Camille M. Ng: International arbitration lawyer and limerick writer

By Maricar CP Hampton

Camille speaking as panelist at the  ICC Young Arbitrators Forum: Caribbean Series: Barbados on the topic of  ‘Entrepreneurship and Commercial Arbitration’ in 2016

Lawyers of Filipino ethnicity are a drop in the bucket, so to speak, comprising less than 2 percent of more than a million lawyers in the U.S. While we know some of them to be immigration or personal injury attorneys, or to work in legal departments, a rare few like Camille M. Ng practice international arbitration.

The Manila-born Camille, 36, is Deputy Counsel at the North American Case Management Team of the International Court of Arbitration (Court) of the International Chamber of Commerce. She is the only Filipino at the ICC, the world’s largest business organization  representing more than 45 million companies around the world. She assists the Court in managing disputes between rival organizations, among other roles, keeping in mind the ICC’s founding philosophy of “promoting peace through trade.”

“We are a non-profit,” she said. “To promote peace and to do good business generally, you need a dispute resolution mechanism. In the event of a dispute, say, over contracts, some parties may agree to choose arbitration over litigation, where in some cases they may be able to save on costs and time.”

International arbitration, she said further, “can be a great alternative to the court system.”

“Right now, I’m in charge of around 50 cases, and this is on the low end,” said Camille, a frequent speaker on ICC matters as well as other topics in international arbitration.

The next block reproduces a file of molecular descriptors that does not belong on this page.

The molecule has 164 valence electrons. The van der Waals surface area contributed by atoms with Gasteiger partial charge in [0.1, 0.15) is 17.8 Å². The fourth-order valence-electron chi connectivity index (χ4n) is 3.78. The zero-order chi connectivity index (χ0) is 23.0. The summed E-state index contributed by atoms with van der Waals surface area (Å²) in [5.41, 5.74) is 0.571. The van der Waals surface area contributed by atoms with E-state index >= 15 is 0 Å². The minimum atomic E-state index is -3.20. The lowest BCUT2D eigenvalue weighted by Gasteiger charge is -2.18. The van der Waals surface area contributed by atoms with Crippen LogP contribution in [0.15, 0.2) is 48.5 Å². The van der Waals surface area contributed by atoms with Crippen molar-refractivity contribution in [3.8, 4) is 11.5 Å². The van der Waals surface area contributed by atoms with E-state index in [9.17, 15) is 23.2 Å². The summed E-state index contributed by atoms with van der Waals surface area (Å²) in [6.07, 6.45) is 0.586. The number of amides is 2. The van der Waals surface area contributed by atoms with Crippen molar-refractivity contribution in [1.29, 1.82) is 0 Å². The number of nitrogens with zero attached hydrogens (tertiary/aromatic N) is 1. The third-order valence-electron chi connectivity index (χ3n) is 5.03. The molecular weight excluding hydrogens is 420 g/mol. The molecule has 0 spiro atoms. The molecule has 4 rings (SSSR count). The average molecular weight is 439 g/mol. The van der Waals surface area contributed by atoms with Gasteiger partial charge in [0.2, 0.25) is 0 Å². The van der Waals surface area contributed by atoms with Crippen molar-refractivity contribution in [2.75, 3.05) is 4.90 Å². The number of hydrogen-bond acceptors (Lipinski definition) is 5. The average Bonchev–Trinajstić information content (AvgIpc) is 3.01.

She was Assistant Legal Counsel at the Permanent Court of Arbitration (PCA) based in The Hague when the ICC job opened up.  She had a phone interview in The Hague and then hopped on a train for a three-hour trip to Paris for her second interview. She got the post. She has been with the ICC for close to four years now.

At The Hague, she co-authored two journal articles on the PCA that were published in the Hague Yearbook of International Law in 2012 and 2013. She’s especially proud of those articles not only because they marked the PCA’s first contribution to the Hague Yearbook of International Law but also because they were co-authored with one of her best friends.

She enjoys going out with friends where there is ‘great conversation, lots of laughing, and good food.’

John Grisham’s “The Client”, which she read in grade school, may have sparked a budding interest in the legal profession. Camille graduated cum laude from the University of Notre Dame Law School in Indiana in 2008. She also has an LL.M. in International and Comparative Law from the National University of Singapore, and an LL.M. in Global Business Law from New York University. Looking back, she recalled the constant debating she did as a Management student at the Ateneo de Manila University plus frequent appearances before the Philippine Advertising Board as an account executive as experiences that may have sharpened her skills at communicating and reasoning.

“It was always something I thought I could do,” she said. “I realized that law might be a possible career path for me.”

Being Filipino, she said she brings a unique mindset to her position. “My experience helps me relate to parties who come from different backgrounds and legal traditions.”

Camille is the eldest of four siblings. Her father is a banker, and her mother worked as an officer at San Miguel Corporation. She enjoys going out with friends where always there is “great conversation, lots of laughing, and good food.” The Met and Central Park are NYC places she frequents for some quiet time.

Fun fact

Camille has this unusual knack for rhyming. She could be a rapper if her crisp words had a beat to them. Making words rhyme, as if in a limerick, is something that comes naturally. She recalled with amused embarrassment how her mind wandered into rhyming while she was drafting a serious agenda for a Court session.

The mood hasn’t struck

You guys are out of luck

Says the duck with a buck

With an eagle on one side

And Jefferson on the other

And I’ll end this now, so I won’t be a bother

Back to work we quack


“Just playful, silly words,” she said.

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